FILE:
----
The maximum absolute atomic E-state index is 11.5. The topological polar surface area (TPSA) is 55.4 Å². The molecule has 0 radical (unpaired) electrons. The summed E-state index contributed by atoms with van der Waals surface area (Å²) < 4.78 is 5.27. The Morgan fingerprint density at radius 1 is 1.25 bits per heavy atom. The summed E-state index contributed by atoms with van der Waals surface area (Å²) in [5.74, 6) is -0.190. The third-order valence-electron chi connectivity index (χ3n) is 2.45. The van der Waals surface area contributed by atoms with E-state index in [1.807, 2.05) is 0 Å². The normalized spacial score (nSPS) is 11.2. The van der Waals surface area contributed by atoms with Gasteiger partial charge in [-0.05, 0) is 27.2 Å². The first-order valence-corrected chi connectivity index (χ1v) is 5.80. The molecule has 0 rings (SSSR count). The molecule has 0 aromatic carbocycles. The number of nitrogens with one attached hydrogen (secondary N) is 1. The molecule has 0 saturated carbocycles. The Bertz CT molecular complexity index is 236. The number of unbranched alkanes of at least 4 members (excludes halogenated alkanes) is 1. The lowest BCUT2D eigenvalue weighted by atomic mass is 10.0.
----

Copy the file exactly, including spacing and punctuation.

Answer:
The maximum absolute atomic E-state index is 11.5. The topological polar surface area (TPSA) is 55.4 Å². The molecule has 0 radical (unpaired) electrons. The summed E-state index contributed by atoms with van der Waals surface area (Å²) < 4.78 is 5.27. The Morgan fingerprint density at radius 1 is 1.25 bits per heavy atom. The summed E-state index contributed by atoms with van der Waals surface area (Å²) in [5.74, 6) is -0.190. The third-order valence-electron chi connectivity index (χ3n) is 2.45. The van der Waals surface area contributed by atoms with E-state index in [1.807, 2.05) is 0 Å². The normalized spacial score (nSPS) is 11.2. The van der Waals surface area contributed by atoms with Gasteiger partial charge in [-0.05, 0) is 27.2 Å². The first-order valence-corrected chi connectivity index (χ1v) is 5.80. The molecule has 0 rings (SSSR count). The molecule has 0 aromatic carbocycles. The number of nitrogens with one attached hydrogen (secondary N) is 1. The molecule has 0 saturated carbocycles. The Bertz CT molecular complexity index is 236. The number of unbranched alkanes of at least 4 members (excludes halogenated alkanes) is 1. The lowest BCUT2D eigenvalue weighted by atomic mass is 10.0.